For a basketball fan, little is more exciting than attending an NBA game at the arena: the roar of the crowd, the vibrant colors on the court, and the excitement of seeing your favorite stars dunk in person. But there’s no doubt that making a trip to the arena means spending some money.
At Busbud, we spend our days comparing ticket prices and amenities for buses around the world to help our customers get the best value out of their travels. Because many of these same customers are also sports fans and follow their favorite teams on the road, our interest for tickets deals extended to pro sports teams this year.
We decided to take a look back and track trends in NBA tickets over the years: the variations in price, the best months to buy, the cost of each team’s game-day extras. Keep reading to score the details so you can go to a game without breaking the bank.
It’s common knowledge that resale ticket prices fluctuate based on factors like the buzz surrounding the game, the team’s recent performance, and the wow factor of the opposing team. But do you pay a premium for tickets straight from the source to see winning teams?
The above graph compares ticket prices with each team’s win percentage. Led by forward Kevin Durant, the Oklahoma City Thunder enjoy a win record approaching 70%; however, the star team’s ticket prices remain in the middle of the pack. This trend extends to many of the top teams, save for the Miami Heat, which has slightly steeper ticket prices.
Despite less-than-stellar records, the Knicks and Lakers hawk the most expensive tickets, averaging around $165 and $158 apiece respectively. Why so high? Teams based in major cities, as well as those with a history of championships, can command top prices – and the L.A. Lakers and New York Knicks have both factors in their favor. As for the Cavs, their higher-than-average ticket prices can be explained in two words: LeBron James. He’s the most popular player in the league, and his mere presence prompted a spike in Cleveland’s ticket prices.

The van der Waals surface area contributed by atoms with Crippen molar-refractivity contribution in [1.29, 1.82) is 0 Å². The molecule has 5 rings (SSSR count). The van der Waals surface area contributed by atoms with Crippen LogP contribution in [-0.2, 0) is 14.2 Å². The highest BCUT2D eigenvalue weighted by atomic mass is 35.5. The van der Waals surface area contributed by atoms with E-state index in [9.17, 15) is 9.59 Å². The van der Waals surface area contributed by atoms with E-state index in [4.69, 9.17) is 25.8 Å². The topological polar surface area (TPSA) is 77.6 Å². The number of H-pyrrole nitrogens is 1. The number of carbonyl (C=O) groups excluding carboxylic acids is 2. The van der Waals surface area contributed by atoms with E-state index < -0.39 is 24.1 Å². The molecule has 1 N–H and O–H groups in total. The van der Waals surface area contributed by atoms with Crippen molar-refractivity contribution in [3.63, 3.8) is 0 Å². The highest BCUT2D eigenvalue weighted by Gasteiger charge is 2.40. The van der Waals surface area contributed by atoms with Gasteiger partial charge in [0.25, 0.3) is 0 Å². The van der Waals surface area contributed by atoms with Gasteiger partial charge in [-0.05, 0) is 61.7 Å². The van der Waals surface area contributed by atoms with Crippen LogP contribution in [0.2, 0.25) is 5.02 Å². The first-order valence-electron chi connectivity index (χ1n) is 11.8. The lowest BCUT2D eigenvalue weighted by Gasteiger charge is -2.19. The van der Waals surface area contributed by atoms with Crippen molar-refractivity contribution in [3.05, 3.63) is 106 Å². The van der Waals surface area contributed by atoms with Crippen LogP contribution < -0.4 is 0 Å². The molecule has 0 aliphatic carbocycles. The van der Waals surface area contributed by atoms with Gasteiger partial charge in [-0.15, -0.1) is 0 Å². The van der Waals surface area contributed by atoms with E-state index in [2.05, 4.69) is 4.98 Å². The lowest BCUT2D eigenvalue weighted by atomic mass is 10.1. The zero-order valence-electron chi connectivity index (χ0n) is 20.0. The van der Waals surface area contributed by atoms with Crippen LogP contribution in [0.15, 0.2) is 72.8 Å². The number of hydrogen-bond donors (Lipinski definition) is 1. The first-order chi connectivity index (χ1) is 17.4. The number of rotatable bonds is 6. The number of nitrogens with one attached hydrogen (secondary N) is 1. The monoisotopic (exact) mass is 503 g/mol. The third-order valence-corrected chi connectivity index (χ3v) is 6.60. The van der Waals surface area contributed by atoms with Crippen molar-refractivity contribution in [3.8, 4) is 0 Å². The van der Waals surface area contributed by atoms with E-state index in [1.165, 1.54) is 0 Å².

The NBA season kicks off in late October and runs until mid-April, at which point the playoffs begin. Over the course of the season, ticket prices can fluctuate wildly. According to our findings, the best month to snag affordable tickets is in August during the off-season, while the second-cheapest month is April.
Prices peak in November as the holidays get underway; prices then drop steadily until April and spike again in May during the much-anticipated playoffs. Fans seeking great deals during a certain time of year can look for special promotions teams offer or wait until game time approaches in hopes that prices will drop as a franchise tries to fill the arena.
Explore the interactive feature below to get a comprehensive history of the NBA’s average ticket prices since the 2010-2011 season. Select a team from the left menu to see its stats.
The interactive feature below gives a detailed history of every team’s fluctuating ticket prices and win percentage from the 2010-2011 season to the 2015-2016 season. Get started by choosing a team from the list on the left.
Naturally, going to the big game means you’ll be dropping some cash on more than just tickets. Don’t forget to factor in parking and a souvenir hat. And of course, no arena experience is complete without a mustard-slathered hot dog and your beverage of choice, be it beer or soda. What’s that going to cost? It varies.
If you’re heading to the game in Boston, you may want to leave your car at home: Parking costs an average of $42 – more than twice as much as the national average. If you’re in San Antonio, expect to pay twice as much for a Spurs cap than you would for a Blazers hat in Portland. Bring extra cash to a Heat game if you’re hungry: Hot dogs cost $2 more than average – and twice as much as dogs in a few other arenas. Thirsty? Oklahoma is home to the least expensive beer; a cup of suds in New York will cost twice as much.
Hoop It Up
Going to the arena to see a game in person is sure to be a memorable experience for basketball fans of all ages. We hope the stats we compiled help you get a great deal on tickets to see your favorite team play.
What if you’d love to watch some hoops but your hometown doesn’t have a team? Thankfully, the U.S. has no shortage of NBA teams – 30 to be exact. Even if your favorite team isn’t based in your city, chances are there’s an arena a short bus ride away – and if you check with Busbud, you can save even more money in the end (not to mention skip the hassle of driving). One thing’s certain: The experience of seeing the pros play is well worth the trip.
We pulled data from seatgeek.com to look at the average ticket price of every NBA team since the 2010-2011 season. Not every team’s prices are from the same date. We compared that data to the current and historical win percentage of every team to see if win percentage influences ticket price.
Feel free to use the assets found on this page freely. When using them, we ask that you link back here so that readers can explore other parts of the project and methodology.